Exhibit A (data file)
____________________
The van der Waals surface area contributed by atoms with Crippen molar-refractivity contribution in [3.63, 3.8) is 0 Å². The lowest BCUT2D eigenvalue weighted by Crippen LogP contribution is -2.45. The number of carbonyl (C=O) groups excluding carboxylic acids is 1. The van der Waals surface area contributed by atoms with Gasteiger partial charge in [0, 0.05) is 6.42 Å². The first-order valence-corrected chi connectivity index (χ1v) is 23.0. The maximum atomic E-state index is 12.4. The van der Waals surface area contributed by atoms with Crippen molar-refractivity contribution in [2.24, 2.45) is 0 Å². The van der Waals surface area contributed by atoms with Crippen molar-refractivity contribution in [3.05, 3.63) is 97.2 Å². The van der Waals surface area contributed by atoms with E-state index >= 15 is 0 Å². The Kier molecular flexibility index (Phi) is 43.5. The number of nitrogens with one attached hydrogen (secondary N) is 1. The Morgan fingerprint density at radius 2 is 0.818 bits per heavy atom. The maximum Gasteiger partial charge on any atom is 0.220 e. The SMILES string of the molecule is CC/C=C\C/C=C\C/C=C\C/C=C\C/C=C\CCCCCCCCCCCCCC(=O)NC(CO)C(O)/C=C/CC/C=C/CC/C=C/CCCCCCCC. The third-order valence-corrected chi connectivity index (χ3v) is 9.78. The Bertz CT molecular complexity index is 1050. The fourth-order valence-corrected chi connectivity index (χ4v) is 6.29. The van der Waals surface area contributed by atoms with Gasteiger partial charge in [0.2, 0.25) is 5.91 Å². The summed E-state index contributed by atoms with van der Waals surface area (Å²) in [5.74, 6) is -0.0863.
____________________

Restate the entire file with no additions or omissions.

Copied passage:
The van der Waals surface area contributed by atoms with Crippen molar-refractivity contribution in [3.63, 3.8) is 0 Å². The lowest BCUT2D eigenvalue weighted by Crippen LogP contribution is -2.45. The number of carbonyl (C=O) groups excluding carboxylic acids is 1. The van der Waals surface area contributed by atoms with Gasteiger partial charge in [0, 0.05) is 6.42 Å². The first-order valence-corrected chi connectivity index (χ1v) is 23.0. The maximum atomic E-state index is 12.4. The van der Waals surface area contributed by atoms with Crippen molar-refractivity contribution in [2.24, 2.45) is 0 Å². The van der Waals surface area contributed by atoms with Crippen molar-refractivity contribution in [3.05, 3.63) is 97.2 Å². The van der Waals surface area contributed by atoms with E-state index >= 15 is 0 Å². The Kier molecular flexibility index (Phi) is 43.5. The number of nitrogens with one attached hydrogen (secondary N) is 1. The Morgan fingerprint density at radius 2 is 0.818 bits per heavy atom. The maximum Gasteiger partial charge on any atom is 0.220 e. The SMILES string of the molecule is CC/C=C\C/C=C\C/C=C\C/C=C\C/C=C\CCCCCCCCCCCCCC(=O)NC(CO)C(O)/C=C/CC/C=C/CC/C=C/CCCCCCCC. The third-order valence-corrected chi connectivity index (χ3v) is 9.78. The Bertz CT molecular complexity index is 1050. The fourth-order valence-corrected chi connectivity index (χ4v) is 6.29. The van der Waals surface area contributed by atoms with Gasteiger partial charge in [0.2, 0.25) is 5.91 Å². The summed E-state index contributed by atoms with van der Waals surface area (Å²) in [5.74, 6) is -0.0863.